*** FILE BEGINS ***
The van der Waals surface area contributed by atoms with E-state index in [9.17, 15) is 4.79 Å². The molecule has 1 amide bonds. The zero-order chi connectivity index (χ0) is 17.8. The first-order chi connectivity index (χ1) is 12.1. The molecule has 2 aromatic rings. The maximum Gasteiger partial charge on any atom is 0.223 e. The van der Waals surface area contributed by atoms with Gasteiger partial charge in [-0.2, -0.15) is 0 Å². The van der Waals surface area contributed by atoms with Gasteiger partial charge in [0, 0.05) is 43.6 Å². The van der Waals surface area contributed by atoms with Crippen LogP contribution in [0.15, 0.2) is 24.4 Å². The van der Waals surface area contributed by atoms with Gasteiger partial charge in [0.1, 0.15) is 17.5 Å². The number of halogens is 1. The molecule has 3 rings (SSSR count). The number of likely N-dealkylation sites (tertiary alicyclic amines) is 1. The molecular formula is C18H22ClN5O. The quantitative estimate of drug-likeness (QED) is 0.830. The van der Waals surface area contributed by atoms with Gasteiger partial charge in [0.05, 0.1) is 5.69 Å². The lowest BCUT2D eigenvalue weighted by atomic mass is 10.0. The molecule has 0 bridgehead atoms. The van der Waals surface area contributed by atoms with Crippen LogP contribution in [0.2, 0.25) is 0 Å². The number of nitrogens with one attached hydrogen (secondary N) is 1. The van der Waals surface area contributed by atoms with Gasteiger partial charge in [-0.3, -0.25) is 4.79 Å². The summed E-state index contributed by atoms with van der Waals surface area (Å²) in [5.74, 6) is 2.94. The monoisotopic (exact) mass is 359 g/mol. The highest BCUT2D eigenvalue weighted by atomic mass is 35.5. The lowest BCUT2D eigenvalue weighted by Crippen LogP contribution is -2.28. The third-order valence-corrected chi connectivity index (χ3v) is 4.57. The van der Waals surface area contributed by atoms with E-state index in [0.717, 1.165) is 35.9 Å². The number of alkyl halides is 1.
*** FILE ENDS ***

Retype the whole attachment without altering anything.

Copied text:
The van der Waals surface area contributed by atoms with E-state index in [9.17, 15) is 4.79 Å². The molecule has 1 amide bonds. The zero-order chi connectivity index (χ0) is 17.8. The first-order chi connectivity index (χ1) is 12.1. The molecule has 2 aromatic rings. The maximum Gasteiger partial charge on any atom is 0.223 e. The van der Waals surface area contributed by atoms with Gasteiger partial charge in [-0.2, -0.15) is 0 Å². The van der Waals surface area contributed by atoms with Gasteiger partial charge in [0, 0.05) is 43.6 Å². The van der Waals surface area contributed by atoms with Crippen LogP contribution in [0.15, 0.2) is 24.4 Å². The van der Waals surface area contributed by atoms with Gasteiger partial charge in [0.1, 0.15) is 17.5 Å². The number of halogens is 1. The molecule has 3 rings (SSSR count). The number of likely N-dealkylation sites (tertiary alicyclic amines) is 1. The molecular formula is C18H22ClN5O. The quantitative estimate of drug-likeness (QED) is 0.830. The van der Waals surface area contributed by atoms with Gasteiger partial charge in [0.05, 0.1) is 5.69 Å². The lowest BCUT2D eigenvalue weighted by atomic mass is 10.0. The molecule has 0 bridgehead atoms. The van der Waals surface area contributed by atoms with Crippen LogP contribution in [0.2, 0.25) is 0 Å². The number of nitrogens with one attached hydrogen (secondary N) is 1. The van der Waals surface area contributed by atoms with Gasteiger partial charge in [-0.3, -0.25) is 4.79 Å². The summed E-state index contributed by atoms with van der Waals surface area (Å²) in [5.74, 6) is 2.94. The monoisotopic (exact) mass is 359 g/mol. The highest BCUT2D eigenvalue weighted by atomic mass is 35.5. The lowest BCUT2D eigenvalue weighted by Crippen LogP contribution is -2.28. The third-order valence-corrected chi connectivity index (χ3v) is 4.57. The van der Waals surface area contributed by atoms with E-state index in [0.717, 1.165) is 35.9 Å². The number of alkyl halides is 1.